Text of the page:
As demand for these properties rises, perhaps from rich foreigners seeking a refuge for their funds, the value of sea frontage will be bid up. The current owners will get rents from their ownership of this fixed factor. Their wealth will go up and their ability to command purchasing power in the economy will rise correspondingly. But the actual physical input to production has not increased. All else constant, national output will not rise; there will only be a pure distributional effect.
- Consider the case where the government gives an implicit guarantee to bail out banks.
This contingent support to income flows from ownership of bank shares will be capitalised into the value of these shares. Of course, there is an equal and opposite contingent liability on all others in the economy, in particular on workers — the owners of human capital. Again, without any necessary impact on total output, the political economy has created rents for share owners, and the increase in their wealth will be reflected in rising inequality. One can see this without going through a conventional production function analysis. Of course, the rents once created will provide further resources for rentiers to lobby the political system to maintain and further increase rents. This will set in motion a spiral of increasing inequality, which again does not go through the production system at all — except to the extent that the associated distortions represent a downward shift in the productivity of the economy (at any level of inputs of ‘K’ and labour).
Analysing the role of land rents in increases in inequality can be done in a variant of standard neoclassical models — by expanding inputs to include land; but explaining increase in inequality as a result of an increase in other forms of rent will need a theory of rents which takes us beyond the competitive determination of factor rewards.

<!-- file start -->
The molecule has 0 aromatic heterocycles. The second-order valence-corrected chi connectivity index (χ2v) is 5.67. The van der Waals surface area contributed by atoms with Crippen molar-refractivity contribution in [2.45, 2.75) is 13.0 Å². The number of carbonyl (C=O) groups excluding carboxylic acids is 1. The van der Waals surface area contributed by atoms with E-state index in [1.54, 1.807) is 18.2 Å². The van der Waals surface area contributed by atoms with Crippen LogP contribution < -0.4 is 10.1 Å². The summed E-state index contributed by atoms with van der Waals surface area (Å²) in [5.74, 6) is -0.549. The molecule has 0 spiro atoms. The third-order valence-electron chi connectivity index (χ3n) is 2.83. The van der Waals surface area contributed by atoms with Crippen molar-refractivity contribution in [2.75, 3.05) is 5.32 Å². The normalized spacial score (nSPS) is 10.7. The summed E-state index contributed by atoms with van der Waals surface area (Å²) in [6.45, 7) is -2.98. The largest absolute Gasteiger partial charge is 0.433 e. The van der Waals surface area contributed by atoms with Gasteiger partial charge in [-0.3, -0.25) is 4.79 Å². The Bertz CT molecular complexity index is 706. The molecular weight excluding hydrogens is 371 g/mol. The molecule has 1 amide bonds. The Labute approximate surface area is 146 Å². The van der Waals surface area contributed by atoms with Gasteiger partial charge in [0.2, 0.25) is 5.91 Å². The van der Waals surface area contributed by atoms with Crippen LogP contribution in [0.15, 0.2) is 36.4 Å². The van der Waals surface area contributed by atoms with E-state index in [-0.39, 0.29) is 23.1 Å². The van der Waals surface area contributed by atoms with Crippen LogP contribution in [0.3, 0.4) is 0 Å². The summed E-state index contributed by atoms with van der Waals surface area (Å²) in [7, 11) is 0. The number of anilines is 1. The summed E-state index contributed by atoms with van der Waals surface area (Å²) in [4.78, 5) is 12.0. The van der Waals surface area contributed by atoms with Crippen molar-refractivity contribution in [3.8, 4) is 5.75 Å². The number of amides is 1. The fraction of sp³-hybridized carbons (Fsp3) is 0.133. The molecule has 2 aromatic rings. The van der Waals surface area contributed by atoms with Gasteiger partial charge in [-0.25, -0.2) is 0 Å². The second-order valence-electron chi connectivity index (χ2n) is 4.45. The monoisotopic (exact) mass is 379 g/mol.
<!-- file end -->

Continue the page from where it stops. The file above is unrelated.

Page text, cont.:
Differences in inequality: Capital income versus labour income
The translation from factor shares to interpersonal inequality has usually been made through the assumption that capital income is more unequally distributed than labour income. Inequality of capital ownership then translates into inequality of capital income, while inequality of income from labour is assumed to be much smaller. The assumption is made in its starkest form in models where there are owners of capital who save and workers who do not.
These stylised assumptions no longer provide a fully satisfactory explanation of income inequality because: (i) there is more widespread ownership of wealth through life cycle savings in various forms including pensions; and (ii) increasingly unequal returns to increasingly unequally distributed human capital has led to sharply rising inequality of labour income.
Sharply rising inequality of labour income focuses attention on inequality of human capital in its most general sense:
- Starting with unequal prenatal development of the foetus;
- Followed by unequal early childhood development and investments by parents;
- Unequal educational investments by parents and society; and
- Unequal returns to human capital because of discrimination at one end and use of parental connections in the job market at the other end.
Discrimination continues to play a role, not only in the determination of factor returns given the ownership of assets, including human capital; but also on the distribution of asset ownership.
- At each step, inequality of parental resources is translated into inequality of children’s outcomes.
An exploration of this type of inequality requires a different type of empirical and theoretical analysis from the conventional macro-level analysis of production functions and factor shares (Heckman and Mosso, 2014, Stiglitz, 2015).
In particular, intergenerational transmission of inequality is more than simple inheritance of physical and financial wealth. Layered upon genetic inequalities are the inequalities of parental resources. Income inequality across parents, due to inequality of income from physical and financial capital on the one hand, and inequality due to inequality of human capital on the other, is translated into inequality of financial and human capital of the next generation. Human capital inequality perpetuates itself through intergenerational transmission just as wealth inequality caused by politically created rents perpetuates itself.